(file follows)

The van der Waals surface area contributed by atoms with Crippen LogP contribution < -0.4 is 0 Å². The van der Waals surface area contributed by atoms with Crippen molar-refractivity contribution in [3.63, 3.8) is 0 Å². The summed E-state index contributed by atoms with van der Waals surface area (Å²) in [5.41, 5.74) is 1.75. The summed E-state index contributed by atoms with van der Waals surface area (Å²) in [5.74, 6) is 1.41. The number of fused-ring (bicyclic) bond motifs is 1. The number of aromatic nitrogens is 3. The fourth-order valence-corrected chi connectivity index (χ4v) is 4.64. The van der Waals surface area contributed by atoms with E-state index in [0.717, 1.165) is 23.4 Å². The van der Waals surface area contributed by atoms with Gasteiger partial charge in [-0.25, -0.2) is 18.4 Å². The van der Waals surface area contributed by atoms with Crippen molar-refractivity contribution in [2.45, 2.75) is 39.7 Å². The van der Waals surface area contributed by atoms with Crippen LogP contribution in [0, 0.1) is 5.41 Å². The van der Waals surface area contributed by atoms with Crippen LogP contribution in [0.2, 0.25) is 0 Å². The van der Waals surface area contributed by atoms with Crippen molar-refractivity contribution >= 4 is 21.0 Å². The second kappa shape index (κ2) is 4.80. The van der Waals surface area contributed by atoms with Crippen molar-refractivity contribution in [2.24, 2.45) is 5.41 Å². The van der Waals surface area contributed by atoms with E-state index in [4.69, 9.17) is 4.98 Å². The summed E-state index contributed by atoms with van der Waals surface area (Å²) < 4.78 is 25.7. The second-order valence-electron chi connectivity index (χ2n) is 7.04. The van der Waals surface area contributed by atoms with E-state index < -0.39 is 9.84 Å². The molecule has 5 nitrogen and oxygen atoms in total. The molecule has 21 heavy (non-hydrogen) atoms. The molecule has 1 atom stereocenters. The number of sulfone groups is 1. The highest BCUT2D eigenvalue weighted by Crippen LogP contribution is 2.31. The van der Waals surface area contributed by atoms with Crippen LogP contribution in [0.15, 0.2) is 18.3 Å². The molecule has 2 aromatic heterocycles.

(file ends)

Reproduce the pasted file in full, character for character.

The van der Waals surface area contributed by atoms with Crippen LogP contribution < -0.4 is 0 Å². The van der Waals surface area contributed by atoms with Crippen molar-refractivity contribution in [3.63, 3.8) is 0 Å². The summed E-state index contributed by atoms with van der Waals surface area (Å²) in [5.41, 5.74) is 1.75. The summed E-state index contributed by atoms with van der Waals surface area (Å²) in [5.74, 6) is 1.41. The number of fused-ring (bicyclic) bond motifs is 1. The number of aromatic nitrogens is 3. The fourth-order valence-corrected chi connectivity index (χ4v) is 4.64. The van der Waals surface area contributed by atoms with E-state index in [0.717, 1.165) is 23.4 Å². The van der Waals surface area contributed by atoms with Gasteiger partial charge in [-0.25, -0.2) is 18.4 Å². The van der Waals surface area contributed by atoms with Crippen molar-refractivity contribution in [2.45, 2.75) is 39.7 Å². The van der Waals surface area contributed by atoms with Crippen LogP contribution in [0, 0.1) is 5.41 Å². The van der Waals surface area contributed by atoms with Crippen LogP contribution in [0.2, 0.25) is 0 Å². The van der Waals surface area contributed by atoms with Crippen molar-refractivity contribution >= 4 is 21.0 Å². The second kappa shape index (κ2) is 4.80. The van der Waals surface area contributed by atoms with Crippen molar-refractivity contribution in [2.24, 2.45) is 5.41 Å². The van der Waals surface area contributed by atoms with E-state index in [4.69, 9.17) is 4.98 Å². The summed E-state index contributed by atoms with van der Waals surface area (Å²) < 4.78 is 25.7. The second-order valence-electron chi connectivity index (χ2n) is 7.04. The van der Waals surface area contributed by atoms with E-state index < -0.39 is 9.84 Å². The molecule has 5 nitrogen and oxygen atoms in total. The molecule has 21 heavy (non-hydrogen) atoms. The molecule has 1 atom stereocenters. The number of sulfone groups is 1. The highest BCUT2D eigenvalue weighted by Crippen LogP contribution is 2.31. The van der Waals surface area contributed by atoms with Crippen LogP contribution in [0.15, 0.2) is 18.3 Å². The molecule has 2 aromatic heterocycles.